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Regulatory News | 30 May 2017 | By Nick Paul Taylor
Welcome to our Asia Regulatory Roundup, our weekly overview of the top regulatory news in Asia.
India’s National Pharmaceutical Pricing Authority (NPPA) has withdrawn lists of drugmakers it thinks have violated its rules. NPPA published three such lists in recent months to get drug manufacturers including Abbott, Novartis and Sanofi to provide it with information, causing "discomfort” to the industry.
That "discomfort” prompted NPPA to take the lists off its website. NPPA said it took the action "with a hope that the companies will now be sensitized enough to comply with different provisions of [The Drug Price Control Order (DPCO), 2013].” While that implies NPPA hopes sharing the lists publicly has spurred companies into action, the price watchdog said that was not its goal. Rather, NPPA opted against sending individual letters and opted for the list approach as it lacked the resources to issue and process preliminary notices for each company separately.
The climbdown over the publication of the lists is not preventing NPPA from keeping up pressure on the companies in other areas. NPPA used the latest letter to ask companies to check the prices of drugs in their portfolios are set correctly by 30 June. The price watchdog still wants companies to give it the information on more than 1,000 cases as requested, too. This includes pricing data and explanations for their actions.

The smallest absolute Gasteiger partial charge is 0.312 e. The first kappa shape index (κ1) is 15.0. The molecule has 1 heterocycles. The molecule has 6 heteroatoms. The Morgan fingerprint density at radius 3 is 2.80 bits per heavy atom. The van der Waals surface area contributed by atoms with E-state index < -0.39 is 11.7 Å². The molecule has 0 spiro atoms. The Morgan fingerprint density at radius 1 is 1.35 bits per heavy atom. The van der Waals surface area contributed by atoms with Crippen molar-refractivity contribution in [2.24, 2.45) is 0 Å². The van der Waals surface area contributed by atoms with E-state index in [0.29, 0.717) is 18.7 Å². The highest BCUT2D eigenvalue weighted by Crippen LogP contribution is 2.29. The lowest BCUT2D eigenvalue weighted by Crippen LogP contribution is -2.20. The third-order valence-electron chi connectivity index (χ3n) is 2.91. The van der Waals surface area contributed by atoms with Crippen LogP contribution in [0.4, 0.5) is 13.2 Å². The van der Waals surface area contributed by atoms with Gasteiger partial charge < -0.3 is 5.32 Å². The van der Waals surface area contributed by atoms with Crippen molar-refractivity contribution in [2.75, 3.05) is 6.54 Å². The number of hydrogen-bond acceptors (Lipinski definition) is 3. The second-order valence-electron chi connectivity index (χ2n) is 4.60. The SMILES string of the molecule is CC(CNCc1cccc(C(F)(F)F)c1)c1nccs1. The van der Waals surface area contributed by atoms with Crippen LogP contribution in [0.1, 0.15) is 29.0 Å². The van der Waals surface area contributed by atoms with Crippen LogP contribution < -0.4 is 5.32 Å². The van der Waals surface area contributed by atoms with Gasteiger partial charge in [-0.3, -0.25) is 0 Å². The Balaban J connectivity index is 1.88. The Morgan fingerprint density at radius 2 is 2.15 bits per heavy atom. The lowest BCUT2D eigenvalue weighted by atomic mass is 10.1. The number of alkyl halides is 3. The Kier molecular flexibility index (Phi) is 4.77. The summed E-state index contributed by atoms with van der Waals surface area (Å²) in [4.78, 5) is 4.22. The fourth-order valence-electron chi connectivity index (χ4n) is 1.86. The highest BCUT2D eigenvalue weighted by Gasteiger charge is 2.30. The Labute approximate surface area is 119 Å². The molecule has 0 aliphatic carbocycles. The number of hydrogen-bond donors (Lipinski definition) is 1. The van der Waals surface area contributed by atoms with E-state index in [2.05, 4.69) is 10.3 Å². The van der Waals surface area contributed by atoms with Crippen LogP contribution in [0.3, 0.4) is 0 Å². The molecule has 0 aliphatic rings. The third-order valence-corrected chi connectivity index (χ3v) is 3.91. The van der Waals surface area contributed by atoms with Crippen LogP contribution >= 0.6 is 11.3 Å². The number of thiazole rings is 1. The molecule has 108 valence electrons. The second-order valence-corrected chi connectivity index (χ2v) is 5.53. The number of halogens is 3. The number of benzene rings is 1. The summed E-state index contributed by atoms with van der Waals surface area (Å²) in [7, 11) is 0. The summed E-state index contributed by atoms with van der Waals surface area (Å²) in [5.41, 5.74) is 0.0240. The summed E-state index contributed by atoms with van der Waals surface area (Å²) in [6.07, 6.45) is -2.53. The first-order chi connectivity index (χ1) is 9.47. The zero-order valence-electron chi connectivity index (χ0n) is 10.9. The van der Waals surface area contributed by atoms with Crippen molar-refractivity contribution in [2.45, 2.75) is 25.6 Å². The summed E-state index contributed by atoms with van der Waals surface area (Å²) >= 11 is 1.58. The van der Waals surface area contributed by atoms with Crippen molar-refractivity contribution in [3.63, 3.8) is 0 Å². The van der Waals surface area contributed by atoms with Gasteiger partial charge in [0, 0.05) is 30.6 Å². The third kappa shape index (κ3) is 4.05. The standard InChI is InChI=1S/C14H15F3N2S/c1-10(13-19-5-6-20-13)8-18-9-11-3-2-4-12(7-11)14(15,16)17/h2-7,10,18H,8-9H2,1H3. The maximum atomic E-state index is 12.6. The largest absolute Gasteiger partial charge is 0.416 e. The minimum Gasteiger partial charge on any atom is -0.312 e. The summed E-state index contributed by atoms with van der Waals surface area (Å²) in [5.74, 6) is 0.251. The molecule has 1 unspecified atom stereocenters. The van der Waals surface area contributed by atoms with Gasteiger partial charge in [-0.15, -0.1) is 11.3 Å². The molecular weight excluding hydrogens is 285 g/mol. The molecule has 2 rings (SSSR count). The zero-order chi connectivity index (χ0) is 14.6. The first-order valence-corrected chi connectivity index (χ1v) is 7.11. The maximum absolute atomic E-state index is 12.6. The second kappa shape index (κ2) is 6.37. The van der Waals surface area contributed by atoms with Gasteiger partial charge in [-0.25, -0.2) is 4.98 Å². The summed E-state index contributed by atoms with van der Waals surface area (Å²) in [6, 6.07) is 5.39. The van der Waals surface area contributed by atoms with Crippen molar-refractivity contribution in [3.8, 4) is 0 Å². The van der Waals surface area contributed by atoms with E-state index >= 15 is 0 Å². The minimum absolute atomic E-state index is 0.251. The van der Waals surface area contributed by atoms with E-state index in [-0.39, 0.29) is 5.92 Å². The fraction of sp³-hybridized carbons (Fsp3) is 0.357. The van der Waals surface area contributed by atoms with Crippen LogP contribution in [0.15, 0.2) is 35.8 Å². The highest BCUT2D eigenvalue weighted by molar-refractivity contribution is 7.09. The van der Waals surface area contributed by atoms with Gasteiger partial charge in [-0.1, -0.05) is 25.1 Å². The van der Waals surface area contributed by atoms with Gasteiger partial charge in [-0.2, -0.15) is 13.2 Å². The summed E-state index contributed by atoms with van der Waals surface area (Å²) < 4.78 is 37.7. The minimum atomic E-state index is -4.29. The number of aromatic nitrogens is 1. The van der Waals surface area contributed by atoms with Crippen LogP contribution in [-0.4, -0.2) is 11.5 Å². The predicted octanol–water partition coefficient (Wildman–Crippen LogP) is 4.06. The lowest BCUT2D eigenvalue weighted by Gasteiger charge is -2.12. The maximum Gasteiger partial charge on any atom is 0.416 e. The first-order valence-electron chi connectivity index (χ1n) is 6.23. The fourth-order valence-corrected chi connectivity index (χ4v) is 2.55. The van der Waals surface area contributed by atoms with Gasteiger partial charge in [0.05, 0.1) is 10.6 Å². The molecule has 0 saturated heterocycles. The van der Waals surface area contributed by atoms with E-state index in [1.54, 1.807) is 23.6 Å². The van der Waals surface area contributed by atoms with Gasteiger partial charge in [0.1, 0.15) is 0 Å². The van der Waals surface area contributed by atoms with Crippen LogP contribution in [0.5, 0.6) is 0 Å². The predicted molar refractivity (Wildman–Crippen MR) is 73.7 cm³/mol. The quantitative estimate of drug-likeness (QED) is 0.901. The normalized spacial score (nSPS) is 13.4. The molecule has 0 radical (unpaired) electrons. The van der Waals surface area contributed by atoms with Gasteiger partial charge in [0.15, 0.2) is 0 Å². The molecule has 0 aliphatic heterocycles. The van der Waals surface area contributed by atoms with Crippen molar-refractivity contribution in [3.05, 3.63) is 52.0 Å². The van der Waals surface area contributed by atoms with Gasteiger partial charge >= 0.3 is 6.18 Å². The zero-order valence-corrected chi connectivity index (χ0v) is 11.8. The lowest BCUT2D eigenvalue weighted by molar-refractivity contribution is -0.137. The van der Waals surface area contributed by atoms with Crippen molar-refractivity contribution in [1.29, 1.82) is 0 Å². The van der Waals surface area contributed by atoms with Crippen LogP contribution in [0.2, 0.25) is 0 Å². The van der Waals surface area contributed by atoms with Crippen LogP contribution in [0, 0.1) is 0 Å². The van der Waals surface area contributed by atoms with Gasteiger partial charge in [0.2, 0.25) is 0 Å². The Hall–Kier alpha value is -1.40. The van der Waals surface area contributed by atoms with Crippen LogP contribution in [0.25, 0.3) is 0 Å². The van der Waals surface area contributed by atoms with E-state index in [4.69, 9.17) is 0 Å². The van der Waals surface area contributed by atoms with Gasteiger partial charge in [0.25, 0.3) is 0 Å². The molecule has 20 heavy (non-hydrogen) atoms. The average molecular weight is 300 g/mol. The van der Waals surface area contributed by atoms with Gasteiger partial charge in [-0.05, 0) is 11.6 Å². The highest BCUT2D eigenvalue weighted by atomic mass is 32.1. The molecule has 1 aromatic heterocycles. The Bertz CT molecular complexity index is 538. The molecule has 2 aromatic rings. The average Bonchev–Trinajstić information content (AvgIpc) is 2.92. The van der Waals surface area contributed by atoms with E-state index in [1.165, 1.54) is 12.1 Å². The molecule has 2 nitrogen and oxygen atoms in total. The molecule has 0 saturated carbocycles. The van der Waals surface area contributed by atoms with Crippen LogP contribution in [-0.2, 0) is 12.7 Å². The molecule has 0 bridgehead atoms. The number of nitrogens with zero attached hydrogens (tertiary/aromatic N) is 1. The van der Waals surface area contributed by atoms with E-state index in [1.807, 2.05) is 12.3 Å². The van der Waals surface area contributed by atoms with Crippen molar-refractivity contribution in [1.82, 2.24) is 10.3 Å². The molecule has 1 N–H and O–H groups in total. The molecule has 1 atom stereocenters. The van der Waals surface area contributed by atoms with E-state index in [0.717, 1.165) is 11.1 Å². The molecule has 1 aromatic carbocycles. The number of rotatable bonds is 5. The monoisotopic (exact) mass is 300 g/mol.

NPPA will publish a list of any companies it falsely accused, but its experience to date suggests it will maintain its position on the noncompliance of the firms after it has heard their arguments. On the basis of replies received, NPPA said, "In most of the cases [its] database is correct and violation has taken place.” The regulator warned its capabilities enable it to detect such violations and as such companies should comply with the "letter and spirit” of DPCO, 2013.
Precedent suggests NPPA will struggle to make companies comply. NPPA is still struggling to make companies enter information into its pricing database. The latest letter states this is yet to happen "in most of the cases in spite of constant reminders, meetings, notices and untiring efforts on the part of the NPPA.” The regulator wants trade associations to consider why companies are violating its requirements, adding that it has evidence of more violations it is yet to process.
Roche is recalling batches of Valium from Australia after uncovering evidence some packs contain blister sheets of other drugs. The affected Valium packs were tampered with by substituting blister sheets containing one of three other drugs manufactured by Apotex for the Roche medication.
The Therapeutic Goods Administration (TGA) of Australia said the tampering is not thought to be widespread. Even so, Roche is recalling all 5 mg tablets supplied in blister packs of 50 tablets. The recall is intended to ensure patients are not harmed, either because they do not take the Valium they need or because they inadvertently take one of the drugs swapped into their medicine packs.
TGA said the affected batches of Valium contain blister sheets of pantoprazole, a combination of codeine-paracetamol or rosuvastatin. All three products are manufactured by Apotex. In parallel to the Roche recall, Apotex is withdrawing one batch of each of the three medicines from the market. Apotex initiated the recall because some packs in the affected batch are missing blister sheets of the drugs, possibly because they were inserted into the packs of Valium.